I escaped to the garden one morning this week when the house was too chilly and the sun far too inviting to think of hunkering down to desk work! It was one of those days where the bottom seemed to have dropped out of all the carefree summer fun. You know the kind– you wake to the awareness that physically speaking, life is not getting better. Maybe your neck is stiff; your joints are sore… You’re getting older. You can tell it’s happening when all your yesterdays seem sweeter than your todays. And your tomorrows? Well, they just draw a bleak blank. Maybe you’re just tired from all the summer fun (?)…So I turned my small energies to wrestling with weeds in the hot morning sun. And as I worked Sunday’s hymn came singing through my head: “My hope is built on nothing less than Jesus’ blood and righteousness…” (Edward Mote, 1797-1874) It stirred me to think beyond my petty self-absorption. What was I hoping for anyway? A forever body in the here and now?! Endless carefree summer days?
I reflected on what a good thing it is that I have an Unchanging Savior. He never tires, (never grows old!) never loses perspective, and never puts aside His purpose of revealing His glory to me, in me, and through me. No wonder Paul said that rejoicing in the Lord would be a safeguard! (Phil. 3:1) He’s the only One who does not and will not change. I am fickle. My energies are finite. I’m in trouble if rejoicing in me is all I have.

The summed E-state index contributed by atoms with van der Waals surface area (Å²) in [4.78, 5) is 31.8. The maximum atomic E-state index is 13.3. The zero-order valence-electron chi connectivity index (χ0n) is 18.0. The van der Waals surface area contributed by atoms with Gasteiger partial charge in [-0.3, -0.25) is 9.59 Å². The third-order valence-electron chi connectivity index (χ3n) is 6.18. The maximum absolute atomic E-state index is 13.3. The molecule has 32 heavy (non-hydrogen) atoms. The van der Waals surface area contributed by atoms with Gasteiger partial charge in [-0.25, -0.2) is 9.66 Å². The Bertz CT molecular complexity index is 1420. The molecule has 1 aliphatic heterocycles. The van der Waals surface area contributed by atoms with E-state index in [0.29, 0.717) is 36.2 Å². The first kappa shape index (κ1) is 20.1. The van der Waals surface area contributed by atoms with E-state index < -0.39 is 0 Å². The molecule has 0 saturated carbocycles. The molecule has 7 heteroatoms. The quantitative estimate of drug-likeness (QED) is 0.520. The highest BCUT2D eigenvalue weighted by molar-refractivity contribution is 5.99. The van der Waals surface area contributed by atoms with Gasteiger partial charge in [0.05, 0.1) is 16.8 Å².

One day I’m pedaling with the ocean breeze in my face, on top of the world. The next I’m hunkered over lesson plans with a stiff neck and sagging confidence. One day I’m floating serenely on a quiet lake without a care in the world, the next I’m troubled over a dozen dilemmas…. My salvation is about more than my fickle here and now, my pleasure in the moment—where I can be rejoicing in the feeling of sun and water on skin and the delight of wind in my hair one moment and the next be plunged into weary malaise… There’s no stability there; not unless in everything I’m turning my focus back to the glory of God, rejoicing in this moment because it is His doing, and trusting Him with whatever the next moment holds. My salvation is about rejoicing that I have a Savior whose agenda doesn’t change with the weather, who never tires or gives up on His plans for me…He has redeemed me for a purpose bigger than me. “When darkness veils His lovely face, I trust in His unchanging grace. When all around my soul give way, He then is all my hope and stay.” He has redeemed me for His glory.
Somehow, as I rejoice in all He is, I fulfill His purpose for my days. He intends for me to reflect His glory whether I’m sweating in the garden on my knees in the dirt or inhaling the essence of sweet peas on a summer’s evening. Whether I’m reveling in sunshine while floating on a secluded lake or bent over a desk grappling with lesson plans… In everything I’m meant to look to Him as Source and Solace, my beginning and ending, and my Song in the meantime. He’s the One constant in a lifetime of change. My hope can be built on nothing less.
“….for apart from God who can eat or who can have enjoyment?” Eccl.2:24,25
“So whether you eat or drink, or whatever you do, do all to the glory of God.” I Cor.10:31
“Finally, my brothers, rejoice in the Lord! It is no trouble for me to write the same things to you again, and it is a safeguard for you.” Phil.3:1